COURSE OUTLINES THE FORMAT OF THE COURSE KNOWLEDE AND SKILLS THAT CAN BE GAINED. COURSE PROGRAME COURE OBJECTIVES REQUIRE MATERIALS:TEXT BOOKS Anesthesia Rotation book ASSESSMENT
POLICY OF MISSED WORK (ATTENDENCE REQUIREMENT) FINAL EXAM CONTACT INFORMATION DEPARTMENT 71597 Dr walid tel 71816 Dr osama bleep 2158 QUESTIONS
Clinical Objectives for Medical Students in (044) Anesthesia and CPR Course At the end of the course the student will be able to understand and practice: 1- Pre-anesthesia assessment and evaluation Able to take history from patient Able to open PAC System to get information and investigation. Interpretation of preoperative data relevant to anesthetic plan. Consultations
2- Orientation with anesthesia equipment in O.R. Anesthesia machine Anesthesia circuits Laryngoscopes – tubes – LMA – Airways Epidural set Spinal set Monitors - Anesthesia Record Anesthetics Drugs : I.V. drugs Inhalational & Muscle Relaxants Resuscitation Drugs During Anesthesia Crystalloids & Colloids Fluids
3- Post-operative Care Unit Orientations Case Scenarios: Interactive Case Discussion
4- Surgical ICU Rounds & Discussions about Management of critically I’ll patient Monitoring of critically I’ll patient Ventilators Common Cases in ICU Head injury management Sepsis management
Role Of Anesthesiologist In pre-Opertiveperiod
Anesthesia The word is derived from the Greek words an, which means “without” and aithesia which means “feeling” The use of medical anesthesia was first reported in 1846 The development of anesthesia has made today’s modern surgical techniques possible
Basic Principles of Anesthesia “Triad of General Anesthesia” need for unconsciousness need for analgesia need for muscle relaxation and loss of reflexes
Anesthetic assessment andpreparation for surgery
Purposes of the Preoperative Evaluation Obtain medical history Review current physical status Order additional tests / consultation Answer questions
Overview. The preanesthetic evaluation has specific objectives including: - Establishing a doctor-patient relationship, - Becoming familiar with the surgical illness and coexisting medical conditions,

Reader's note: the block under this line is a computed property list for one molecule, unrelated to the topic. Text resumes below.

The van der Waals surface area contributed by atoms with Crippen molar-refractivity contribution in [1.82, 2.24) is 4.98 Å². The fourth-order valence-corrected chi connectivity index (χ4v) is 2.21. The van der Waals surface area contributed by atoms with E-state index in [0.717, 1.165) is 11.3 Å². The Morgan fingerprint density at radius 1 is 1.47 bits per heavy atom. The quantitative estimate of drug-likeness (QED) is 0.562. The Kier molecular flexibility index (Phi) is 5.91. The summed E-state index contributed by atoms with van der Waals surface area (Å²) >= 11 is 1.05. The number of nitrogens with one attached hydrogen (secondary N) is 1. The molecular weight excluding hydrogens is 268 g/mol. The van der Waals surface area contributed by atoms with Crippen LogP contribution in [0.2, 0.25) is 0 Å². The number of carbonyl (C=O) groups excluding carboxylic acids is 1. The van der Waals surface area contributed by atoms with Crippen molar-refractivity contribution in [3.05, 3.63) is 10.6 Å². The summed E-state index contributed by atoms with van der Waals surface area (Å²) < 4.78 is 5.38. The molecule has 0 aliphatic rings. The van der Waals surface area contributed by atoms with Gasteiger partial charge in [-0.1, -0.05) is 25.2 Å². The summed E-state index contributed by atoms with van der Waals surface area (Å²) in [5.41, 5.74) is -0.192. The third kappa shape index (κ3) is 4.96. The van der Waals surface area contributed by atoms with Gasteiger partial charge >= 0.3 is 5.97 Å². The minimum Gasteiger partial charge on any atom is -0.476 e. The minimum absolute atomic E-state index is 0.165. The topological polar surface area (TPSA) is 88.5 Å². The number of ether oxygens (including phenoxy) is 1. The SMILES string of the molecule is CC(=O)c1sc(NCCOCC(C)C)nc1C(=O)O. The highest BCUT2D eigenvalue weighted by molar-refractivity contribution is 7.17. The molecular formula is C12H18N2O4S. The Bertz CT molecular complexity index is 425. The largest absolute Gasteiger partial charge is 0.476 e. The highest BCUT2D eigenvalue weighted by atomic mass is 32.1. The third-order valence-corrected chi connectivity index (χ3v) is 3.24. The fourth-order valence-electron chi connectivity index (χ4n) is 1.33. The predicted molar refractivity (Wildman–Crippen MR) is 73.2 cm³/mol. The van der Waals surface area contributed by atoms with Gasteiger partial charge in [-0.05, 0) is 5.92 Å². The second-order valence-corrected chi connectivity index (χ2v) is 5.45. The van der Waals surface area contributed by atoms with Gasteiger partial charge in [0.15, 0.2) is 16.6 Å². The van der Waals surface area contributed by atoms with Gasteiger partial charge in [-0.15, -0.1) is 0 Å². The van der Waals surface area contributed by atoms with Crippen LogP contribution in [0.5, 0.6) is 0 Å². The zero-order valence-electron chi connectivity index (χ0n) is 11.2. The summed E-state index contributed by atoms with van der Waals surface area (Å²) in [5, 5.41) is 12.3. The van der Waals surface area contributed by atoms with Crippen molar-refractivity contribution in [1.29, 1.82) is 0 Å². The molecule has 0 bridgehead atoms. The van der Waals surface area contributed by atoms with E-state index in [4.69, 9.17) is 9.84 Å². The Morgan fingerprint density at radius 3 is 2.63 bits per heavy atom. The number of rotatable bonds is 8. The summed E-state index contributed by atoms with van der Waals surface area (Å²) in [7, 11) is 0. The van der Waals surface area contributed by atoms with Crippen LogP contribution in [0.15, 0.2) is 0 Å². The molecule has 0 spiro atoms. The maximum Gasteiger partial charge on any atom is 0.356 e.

Developing a management strategy for perioperative anesthetic care, - Obtaining informed consent for the anesthetic plan. The overall goals of the preoperative assessment are to reduce perioperative morbidity and mortality and to allay patient anxiety.
Stages of the Peri-Operative Period Pre-Operative From time of decision to have surgery until admitted into the OR theatre.
Stages of the Peri-Operative Period Intra-Operative Time from entering the OR theatre to entering the Recovering Room or Post Anesthetic Care Unit (PACU)
Stages of the Peri-Operative Period Post-Operative Time from leaving the RR or PACU until time of follow-up evaluation (often as out-patient)
Purposes of thePreoperative Evaluation Reassure patient / allay anxiety Order preoperative medications Obtain informed consent Document the record Develop anesthetic care plan
Medical History Review the chart Review previous records Interview the patient
The Chart Review Demographic Data Height / weight Vital signs Diagnosis
The Chart Review History and Physical Exam Note any abnormalities Don’t assume that all problems are listed
The Chart Review Medications Routine medications at home Meds ordered in hospital Lab / x-ray results Consultations
Old Hospital Records Available in same institution Previous diagnosis Previous treatment
Old Hospital Records Review prior anesthesia record Induction doses Airway difficulty Work-up
Benefits from surgery ←-> Risk of complications
Age Obesity Smoking General health status Chronic obstructive pulmonary disease (COPD) Asthma Patient related risk factors(pulmonary)
Smoking Important risk factor Smoking history of 40 pack years or more->↑risk of pulmonary complications stopped smoking < 2 months : stopped for > 2 months4:1(57% : 14.5%) quit smoking > 6 months : never smoked = 1:1 (11.9% : 11%)
Risk Stratification Revised Cardiac Risk Index High risk surgery (vascular, thoracic) Ischemic heart disease Congestive heart failure Cerebrovascular disease Insulin therapy for diabetes Creatinine >2.0mg/dL